Federal Circuit Patent Bulletin: EON Corp. IP Holdings LLC v. AT&T Mobility LLC
"A microprocessor or general purpose computer lends sufficient structure only to basic functions of a microprocessor. All other computer-implemented functions require disclosure of an algorithm."
On May 6, 2015, in EON Corp. IP Holdings LLC v. AT&T Mobility LLC, the U.S. Court of Appeals for the Federal Circuit (Prost,* Newman, Bryson) affirmed the district court's summary judgment that U.S. Patent No. 5,663,757, which related to software embodied in a local subscriber data processing station that operates in tandem with a television to interconnect various interactive features of the television, was invalid as indefinite. The Federal Circuit stated:
The parties agree that the claim terms at issue are all means-plus-function terms governed by 35 U.S.C. § 112 ¶ 6. . . . Means-plus-function claim limitations under § 112 ¶ 6 must satisfy the definiteness requirement of § 112 ¶ 2. The parties also agree that the functions claimed in the terms at issue are all performed by computer software. It is well-established that the corresponding structure for a function performed by a software algorithm is the algorithm itself. Accordingly, "[i]n cases involving a computer-implemented invention in which the inventor has invoked means-plusfunction claiming, this court has consistently required that the structure disclosed in the specification be more than simply a general purpose computer or microprocessor."
[A] standard microprocessor can serve as sufficient structure for "functions [that] can be achieved by any general purpose computer without special programming." . . . . Taken in context, then, "special programming" does not denote a level of complexity. On this point, the district court erred in holding that "special programming" does not encompass commercially available off-the-shelf software. To the contrary, . . . "special programming" includes any functionality that is not "coextensive" with a microprocessor or general purpose computer. [In other words.] the general purpose computer becomes a special purpose computer when loaded with the special programming, so a general purpose computer or microprocessor no longer lends sufficient structure to the claim. . . . A microprocessor or general purpose computer lends sufficient structure only to basic functions of a microprocessor. All other computer-implemented functions require disclosure of an algorithm. [T]he disclosure of a general purpose computer or a microprocessor as corresponding structure for a software function does nothing to limit the scope of the claim and "avoid pure functional claiming." As such, when a patentee invokes means-plusfunction claiming to recite a software function, it accedes to the reciprocal obligation of disclosing a sufficient algorithm as corresponding structure.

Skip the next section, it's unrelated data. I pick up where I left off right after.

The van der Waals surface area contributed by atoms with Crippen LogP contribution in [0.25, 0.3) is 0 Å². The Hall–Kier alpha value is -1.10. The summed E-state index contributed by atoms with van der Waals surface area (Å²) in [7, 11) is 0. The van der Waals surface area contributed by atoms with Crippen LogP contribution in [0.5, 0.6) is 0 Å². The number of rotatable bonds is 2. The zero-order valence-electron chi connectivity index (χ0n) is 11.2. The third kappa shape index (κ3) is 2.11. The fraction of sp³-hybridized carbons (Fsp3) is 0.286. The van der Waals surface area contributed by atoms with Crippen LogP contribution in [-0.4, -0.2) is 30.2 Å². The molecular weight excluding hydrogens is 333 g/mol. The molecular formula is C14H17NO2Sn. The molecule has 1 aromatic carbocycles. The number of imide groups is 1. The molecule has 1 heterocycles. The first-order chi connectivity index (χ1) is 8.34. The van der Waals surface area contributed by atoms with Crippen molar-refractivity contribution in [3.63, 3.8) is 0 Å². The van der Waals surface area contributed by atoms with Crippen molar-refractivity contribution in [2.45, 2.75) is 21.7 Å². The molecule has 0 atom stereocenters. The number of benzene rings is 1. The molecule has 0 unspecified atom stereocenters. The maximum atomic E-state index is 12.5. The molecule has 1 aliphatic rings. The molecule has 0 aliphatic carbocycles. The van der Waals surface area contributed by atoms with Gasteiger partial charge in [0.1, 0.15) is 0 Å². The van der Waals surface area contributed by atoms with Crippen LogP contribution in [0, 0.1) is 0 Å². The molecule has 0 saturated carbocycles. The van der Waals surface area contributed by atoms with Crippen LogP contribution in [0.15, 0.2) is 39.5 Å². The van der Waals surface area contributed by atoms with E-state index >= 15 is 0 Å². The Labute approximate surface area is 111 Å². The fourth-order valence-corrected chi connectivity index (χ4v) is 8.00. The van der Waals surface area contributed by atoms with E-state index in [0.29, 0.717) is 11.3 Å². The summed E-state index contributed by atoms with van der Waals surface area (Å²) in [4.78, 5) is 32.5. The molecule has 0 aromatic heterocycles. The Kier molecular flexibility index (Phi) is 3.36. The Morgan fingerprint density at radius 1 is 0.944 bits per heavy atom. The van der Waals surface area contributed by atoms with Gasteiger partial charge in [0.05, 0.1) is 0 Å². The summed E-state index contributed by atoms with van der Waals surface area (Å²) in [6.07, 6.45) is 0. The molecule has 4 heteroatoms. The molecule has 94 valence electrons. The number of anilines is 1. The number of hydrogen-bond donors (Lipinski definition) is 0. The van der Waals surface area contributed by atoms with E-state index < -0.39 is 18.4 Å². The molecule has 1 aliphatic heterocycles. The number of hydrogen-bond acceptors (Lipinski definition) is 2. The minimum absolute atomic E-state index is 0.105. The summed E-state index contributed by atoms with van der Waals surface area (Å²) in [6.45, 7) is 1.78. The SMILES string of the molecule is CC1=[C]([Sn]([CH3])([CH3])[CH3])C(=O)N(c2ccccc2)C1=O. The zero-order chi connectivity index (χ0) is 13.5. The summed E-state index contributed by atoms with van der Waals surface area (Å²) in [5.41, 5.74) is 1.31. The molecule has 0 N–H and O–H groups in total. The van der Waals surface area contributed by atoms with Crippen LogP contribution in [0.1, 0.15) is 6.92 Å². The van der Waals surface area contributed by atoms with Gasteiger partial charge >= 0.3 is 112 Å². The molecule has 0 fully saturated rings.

EON also argues that a microprocessor can serve as sufficient structure for a software function if a person of ordinary skill in the art could implement the software function. This argument is meritless. In fact, we have repeatedly and unequivocally rejected this argument: a person of ordinary skill in the art plays no role whatsoever in determining whether an algorithm must be disclosed as structure for a functional claim element. . . . EON's argument, identical to many we have previously rejected, "conflates the definiteness requirement of section 112, paragraphs 2 and 6, and the enablement requirement of section 112, paragraph 1." "Enablement of a device requires only the disclosure of sufficient information so that a person of ordinary skill in the art could make and use the device. A section 112 paragraph 6 disclosure, however, serves the very different purpose of limiting the scope of the claim to the particular structure disclosed, together with equivalents." Accordingly, "[t]he question before us is whether the specification contains a sufficiently precise description of the 'corresponding structure' to satisfy section 112, paragraph 6, not whether a person of skill in the art could devise some means to carry out the recited function."
In light of the foregoing discussion, resolution of this case is straightforward. The district court made explicit factual findings, based on expert testimony, that each of the eight claim terms at issue recited complicated, customized computer software. We see no clear error in any of the district court's factual findings, nor any error in the district court's ultimate conclusion of indefiniteness.